On the prominent corner of King William Street and Rundle Mall, the Beehive Corner building was completed in 1896. Its convenient location and striking Gothic Revival façade have meant that it served as the de facto meeting spot in the Adelaide CBD for decades.

The Original Bee Hive

The first building on the site of Beehive Corner was built in the early 1840s, but little is known about the use of this particular structure. In 1849, an advertisement in the South Australian Register hailed the opening of a new drapery establishment.  Mister Brewer and Mr Robertson, having just arrived from England, ‘beg[ged] most respectfully to inform the inhabitants of Adelaide’ that they had opened their store, stocked with linens and drapery from ‘all the principal manufacturing towns in the United Kingdom’. Their new store was called The Bee Hive. The origin of this name is not entirely known, but in the 1940s South Australian archivist G H. Pitt sought to dispel the idea that it was due to the corner being an illicit meeting point for young couples. Instead of this salacious story, he suggested that the name was simply meant to evoke an image of a busy trading centre. If this was the case, it seems to have worked, as the drapery store was very successful for many years. Matching its name, the Bee Hive building had a gilt beehive above its main door entrance.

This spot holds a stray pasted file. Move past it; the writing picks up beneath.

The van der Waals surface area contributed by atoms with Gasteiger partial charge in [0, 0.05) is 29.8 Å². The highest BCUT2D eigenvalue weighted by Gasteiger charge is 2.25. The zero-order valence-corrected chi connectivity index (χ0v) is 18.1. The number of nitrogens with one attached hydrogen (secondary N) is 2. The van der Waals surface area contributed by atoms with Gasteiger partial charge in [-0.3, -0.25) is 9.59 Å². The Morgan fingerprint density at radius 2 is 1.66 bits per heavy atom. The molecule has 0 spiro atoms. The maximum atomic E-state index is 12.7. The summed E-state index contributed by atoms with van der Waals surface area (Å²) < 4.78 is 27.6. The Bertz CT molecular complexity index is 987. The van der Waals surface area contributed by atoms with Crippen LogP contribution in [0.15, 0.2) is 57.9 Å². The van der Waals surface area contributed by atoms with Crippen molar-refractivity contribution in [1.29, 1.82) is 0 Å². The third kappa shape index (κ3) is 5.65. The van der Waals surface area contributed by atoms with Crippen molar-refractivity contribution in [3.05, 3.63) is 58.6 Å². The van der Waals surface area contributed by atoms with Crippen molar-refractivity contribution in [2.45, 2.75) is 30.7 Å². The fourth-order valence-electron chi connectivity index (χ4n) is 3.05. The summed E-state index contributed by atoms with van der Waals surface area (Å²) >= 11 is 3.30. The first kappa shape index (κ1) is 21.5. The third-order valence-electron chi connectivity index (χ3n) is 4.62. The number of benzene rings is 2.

Adjacent to the Bee Hive were other small stores which would eventually be demolished for the construction of the second, much larger Beehive building. These stores included the offices of prominent architect Edmund Wright, the shop of ‘well-known gunmaker’ Mr Ekins and the printing presses of the Adelaide Times. This newspaper was owned by a man called ‘Dismal Jimmy’ for his insistence on wearing a traditional stovepipe hat against the contemporary fashion of cabbage-tree hats.

Gothic Revival Beehive 

Construction on the current Beehive Corner began in 1895. Its design is highly unusual, a very ornate form of Gothic Revival architecture, a style almost exclusively used for ecclesiastical buildings. It was designed by Adelaide architect George Soward, who is also remembered for the War Widows Fund Building (demolished in 1983 for the construction of City Cross) and Gawler Chambers on North Terrace. To retain its association with the original Beehive, the new building incorporated a turret topped by a gilded beehive and bee.

Shortly after it opened in 1896, it held the first public exhibition of the cinematograph in Adelaide. Originally intended to be broadcast in the Theatre Royal, this ‘home of sweetness and light’ was unable to effectively be turned into a ‘chamber of darkness’. As a result, the projected image was unable to be seen. The darkness allowed by the Beehive Corner building was deemed satisfactory, however, and observers were very impressed by footage of flamenco dancing and Buffalo Bill.